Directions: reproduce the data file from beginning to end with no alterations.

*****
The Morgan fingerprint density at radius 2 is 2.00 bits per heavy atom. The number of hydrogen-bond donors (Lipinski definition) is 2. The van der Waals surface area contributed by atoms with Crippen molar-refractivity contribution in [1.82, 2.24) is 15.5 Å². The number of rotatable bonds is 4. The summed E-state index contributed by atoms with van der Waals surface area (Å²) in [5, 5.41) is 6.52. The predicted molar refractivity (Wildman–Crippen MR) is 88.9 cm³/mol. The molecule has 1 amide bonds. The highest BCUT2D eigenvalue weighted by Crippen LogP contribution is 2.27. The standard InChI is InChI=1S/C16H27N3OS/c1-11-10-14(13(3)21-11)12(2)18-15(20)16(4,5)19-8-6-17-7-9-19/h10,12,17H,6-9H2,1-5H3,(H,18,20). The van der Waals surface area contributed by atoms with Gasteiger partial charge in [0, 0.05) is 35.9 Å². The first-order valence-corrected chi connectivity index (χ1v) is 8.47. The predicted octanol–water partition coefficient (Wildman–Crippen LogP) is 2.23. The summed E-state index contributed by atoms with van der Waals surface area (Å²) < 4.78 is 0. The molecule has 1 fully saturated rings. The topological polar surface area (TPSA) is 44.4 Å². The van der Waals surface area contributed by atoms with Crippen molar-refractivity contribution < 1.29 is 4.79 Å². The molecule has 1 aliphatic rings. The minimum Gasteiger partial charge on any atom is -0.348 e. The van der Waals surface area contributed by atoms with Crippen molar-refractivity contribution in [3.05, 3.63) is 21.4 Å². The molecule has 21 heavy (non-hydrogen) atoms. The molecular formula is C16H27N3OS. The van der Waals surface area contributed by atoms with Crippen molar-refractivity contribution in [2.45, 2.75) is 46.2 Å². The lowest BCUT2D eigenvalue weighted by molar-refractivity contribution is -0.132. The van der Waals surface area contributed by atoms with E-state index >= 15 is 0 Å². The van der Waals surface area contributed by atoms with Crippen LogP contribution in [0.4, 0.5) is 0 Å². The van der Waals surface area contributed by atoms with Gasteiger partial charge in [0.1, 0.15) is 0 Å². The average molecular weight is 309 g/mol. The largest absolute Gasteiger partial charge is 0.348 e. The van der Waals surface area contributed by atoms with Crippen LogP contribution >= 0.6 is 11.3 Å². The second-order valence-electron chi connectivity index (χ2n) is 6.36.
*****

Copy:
The Morgan fingerprint density at radius 2 is 2.00 bits per heavy atom. The number of hydrogen-bond donors (Lipinski definition) is 2. The van der Waals surface area contributed by atoms with Crippen molar-refractivity contribution in [1.82, 2.24) is 15.5 Å². The number of rotatable bonds is 4. The summed E-state index contributed by atoms with van der Waals surface area (Å²) in [5, 5.41) is 6.52. The predicted molar refractivity (Wildman–Crippen MR) is 88.9 cm³/mol. The molecule has 1 amide bonds. The highest BCUT2D eigenvalue weighted by Crippen LogP contribution is 2.27. The standard InChI is InChI=1S/C16H27N3OS/c1-11-10-14(13(3)21-11)12(2)18-15(20)16(4,5)19-8-6-17-7-9-19/h10,12,17H,6-9H2,1-5H3,(H,18,20). The van der Waals surface area contributed by atoms with Gasteiger partial charge in [0, 0.05) is 35.9 Å². The first-order valence-corrected chi connectivity index (χ1v) is 8.47. The predicted octanol–water partition coefficient (Wildman–Crippen LogP) is 2.23. The summed E-state index contributed by atoms with van der Waals surface area (Å²) < 4.78 is 0. The molecule has 1 fully saturated rings. The topological polar surface area (TPSA) is 44.4 Å². The van der Waals surface area contributed by atoms with Crippen molar-refractivity contribution < 1.29 is 4.79 Å². The molecule has 1 aliphatic rings. The minimum Gasteiger partial charge on any atom is -0.348 e. The van der Waals surface area contributed by atoms with Crippen molar-refractivity contribution in [3.05, 3.63) is 21.4 Å². The molecule has 21 heavy (non-hydrogen) atoms. The molecular formula is C16H27N3OS. The van der Waals surface area contributed by atoms with Crippen molar-refractivity contribution in [2.45, 2.75) is 46.2 Å². The lowest BCUT2D eigenvalue weighted by molar-refractivity contribution is -0.132. The van der Waals surface area contributed by atoms with E-state index >= 15 is 0 Å². The van der Waals surface area contributed by atoms with Crippen LogP contribution in [0.4, 0.5) is 0 Å². The van der Waals surface area contributed by atoms with Gasteiger partial charge in [0.1, 0.15) is 0 Å². The average molecular weight is 309 g/mol. The largest absolute Gasteiger partial charge is 0.348 e. The van der Waals surface area contributed by atoms with Crippen LogP contribution >= 0.6 is 11.3 Å². The second-order valence-electron chi connectivity index (χ2n) is 6.36.